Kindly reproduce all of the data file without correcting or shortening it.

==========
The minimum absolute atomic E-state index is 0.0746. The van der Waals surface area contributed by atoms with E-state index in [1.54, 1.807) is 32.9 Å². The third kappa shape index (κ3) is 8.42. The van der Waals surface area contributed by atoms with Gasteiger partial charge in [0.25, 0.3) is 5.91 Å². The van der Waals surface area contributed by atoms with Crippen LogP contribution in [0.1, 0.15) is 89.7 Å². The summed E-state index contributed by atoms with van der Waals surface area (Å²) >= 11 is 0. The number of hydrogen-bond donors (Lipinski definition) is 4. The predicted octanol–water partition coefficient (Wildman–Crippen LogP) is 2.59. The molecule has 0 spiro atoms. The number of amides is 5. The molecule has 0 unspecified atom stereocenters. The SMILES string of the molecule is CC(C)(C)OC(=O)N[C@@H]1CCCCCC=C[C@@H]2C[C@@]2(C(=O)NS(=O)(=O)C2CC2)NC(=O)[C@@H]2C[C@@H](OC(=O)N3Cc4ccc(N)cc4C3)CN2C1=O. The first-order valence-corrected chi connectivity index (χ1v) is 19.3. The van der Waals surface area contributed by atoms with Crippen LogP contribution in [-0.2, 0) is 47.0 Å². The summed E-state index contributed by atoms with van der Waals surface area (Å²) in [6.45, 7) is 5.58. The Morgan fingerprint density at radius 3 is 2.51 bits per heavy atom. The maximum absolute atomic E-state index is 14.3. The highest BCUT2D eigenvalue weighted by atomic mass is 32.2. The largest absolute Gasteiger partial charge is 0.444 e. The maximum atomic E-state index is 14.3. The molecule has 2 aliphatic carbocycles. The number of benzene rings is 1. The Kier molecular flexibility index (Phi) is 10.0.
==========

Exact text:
The minimum absolute atomic E-state index is 0.0746. The van der Waals surface area contributed by atoms with E-state index in [1.54, 1.807) is 32.9 Å². The third kappa shape index (κ3) is 8.42. The van der Waals surface area contributed by atoms with Gasteiger partial charge in [0.25, 0.3) is 5.91 Å². The van der Waals surface area contributed by atoms with Crippen LogP contribution in [0.1, 0.15) is 89.7 Å². The summed E-state index contributed by atoms with van der Waals surface area (Å²) >= 11 is 0. The number of hydrogen-bond donors (Lipinski definition) is 4. The predicted octanol–water partition coefficient (Wildman–Crippen LogP) is 2.59. The molecule has 0 spiro atoms. The number of amides is 5. The molecule has 0 unspecified atom stereocenters. The SMILES string of the molecule is CC(C)(C)OC(=O)N[C@@H]1CCCCCC=C[C@@H]2C[C@@]2(C(=O)NS(=O)(=O)C2CC2)NC(=O)[C@@H]2C[C@@H](OC(=O)N3Cc4ccc(N)cc4C3)CN2C1=O. The first-order valence-corrected chi connectivity index (χ1v) is 19.3. The van der Waals surface area contributed by atoms with Crippen LogP contribution in [-0.2, 0) is 47.0 Å². The summed E-state index contributed by atoms with van der Waals surface area (Å²) in [6.45, 7) is 5.58. The Morgan fingerprint density at radius 3 is 2.51 bits per heavy atom. The maximum absolute atomic E-state index is 14.3. The highest BCUT2D eigenvalue weighted by atomic mass is 32.2. The largest absolute Gasteiger partial charge is 0.444 e. The maximum atomic E-state index is 14.3. The molecule has 2 aliphatic carbocycles. The number of benzene rings is 1. The Kier molecular flexibility index (Phi) is 10.0.